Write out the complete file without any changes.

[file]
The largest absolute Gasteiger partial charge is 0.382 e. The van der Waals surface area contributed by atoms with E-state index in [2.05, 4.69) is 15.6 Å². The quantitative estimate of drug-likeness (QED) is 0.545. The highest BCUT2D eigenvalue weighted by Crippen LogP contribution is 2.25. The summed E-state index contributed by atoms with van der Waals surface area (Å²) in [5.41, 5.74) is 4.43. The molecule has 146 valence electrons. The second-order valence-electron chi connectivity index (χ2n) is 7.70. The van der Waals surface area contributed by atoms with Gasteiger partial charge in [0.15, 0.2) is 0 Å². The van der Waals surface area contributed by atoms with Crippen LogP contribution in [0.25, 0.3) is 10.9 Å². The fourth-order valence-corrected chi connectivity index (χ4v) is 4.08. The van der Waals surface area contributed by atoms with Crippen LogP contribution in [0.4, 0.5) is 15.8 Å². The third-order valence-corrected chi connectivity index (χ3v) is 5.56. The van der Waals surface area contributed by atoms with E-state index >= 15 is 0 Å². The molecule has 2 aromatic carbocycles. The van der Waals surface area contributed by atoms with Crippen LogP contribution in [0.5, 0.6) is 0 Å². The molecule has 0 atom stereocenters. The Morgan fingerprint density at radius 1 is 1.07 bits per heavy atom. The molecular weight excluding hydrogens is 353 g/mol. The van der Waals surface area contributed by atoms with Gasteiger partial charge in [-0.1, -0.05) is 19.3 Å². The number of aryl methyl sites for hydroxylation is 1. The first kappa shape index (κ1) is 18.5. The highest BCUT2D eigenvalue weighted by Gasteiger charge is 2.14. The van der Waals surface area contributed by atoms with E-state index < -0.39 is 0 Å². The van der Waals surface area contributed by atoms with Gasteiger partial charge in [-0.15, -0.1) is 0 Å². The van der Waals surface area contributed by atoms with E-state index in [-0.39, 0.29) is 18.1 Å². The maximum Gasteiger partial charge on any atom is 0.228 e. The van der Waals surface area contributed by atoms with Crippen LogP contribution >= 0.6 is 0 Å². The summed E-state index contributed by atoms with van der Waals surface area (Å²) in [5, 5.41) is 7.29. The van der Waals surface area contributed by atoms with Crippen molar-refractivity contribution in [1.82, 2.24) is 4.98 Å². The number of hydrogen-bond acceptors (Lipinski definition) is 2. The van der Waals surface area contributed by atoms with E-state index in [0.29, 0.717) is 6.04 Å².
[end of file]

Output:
The largest absolute Gasteiger partial charge is 0.382 e. The van der Waals surface area contributed by atoms with E-state index in [2.05, 4.69) is 15.6 Å². The quantitative estimate of drug-likeness (QED) is 0.545. The highest BCUT2D eigenvalue weighted by Crippen LogP contribution is 2.25. The summed E-state index contributed by atoms with van der Waals surface area (Å²) in [5.41, 5.74) is 4.43. The molecule has 146 valence electrons. The second-order valence-electron chi connectivity index (χ2n) is 7.70. The van der Waals surface area contributed by atoms with Gasteiger partial charge in [0.15, 0.2) is 0 Å². The van der Waals surface area contributed by atoms with Crippen LogP contribution in [0.25, 0.3) is 10.9 Å². The fourth-order valence-corrected chi connectivity index (χ4v) is 4.08. The van der Waals surface area contributed by atoms with Crippen LogP contribution in [0.4, 0.5) is 15.8 Å². The third-order valence-corrected chi connectivity index (χ3v) is 5.56. The van der Waals surface area contributed by atoms with E-state index >= 15 is 0 Å². The molecule has 2 aromatic carbocycles. The van der Waals surface area contributed by atoms with Crippen LogP contribution in [0.5, 0.6) is 0 Å². The molecule has 0 atom stereocenters. The Morgan fingerprint density at radius 1 is 1.07 bits per heavy atom. The molecular weight excluding hydrogens is 353 g/mol. The van der Waals surface area contributed by atoms with Gasteiger partial charge in [-0.1, -0.05) is 19.3 Å². The number of aryl methyl sites for hydroxylation is 1. The first kappa shape index (κ1) is 18.5. The highest BCUT2D eigenvalue weighted by Gasteiger charge is 2.14. The van der Waals surface area contributed by atoms with E-state index < -0.39 is 0 Å². The van der Waals surface area contributed by atoms with Gasteiger partial charge in [-0.15, -0.1) is 0 Å². The van der Waals surface area contributed by atoms with E-state index in [-0.39, 0.29) is 18.1 Å². The maximum Gasteiger partial charge on any atom is 0.228 e. The van der Waals surface area contributed by atoms with Crippen LogP contribution >= 0.6 is 0 Å². The summed E-state index contributed by atoms with van der Waals surface area (Å²) in [5, 5.41) is 7.29. The van der Waals surface area contributed by atoms with Crippen molar-refractivity contribution in [1.82, 2.24) is 4.98 Å². The number of hydrogen-bond acceptors (Lipinski definition) is 2. The van der Waals surface area contributed by atoms with E-state index in [0.29, 0.717) is 6.04 Å².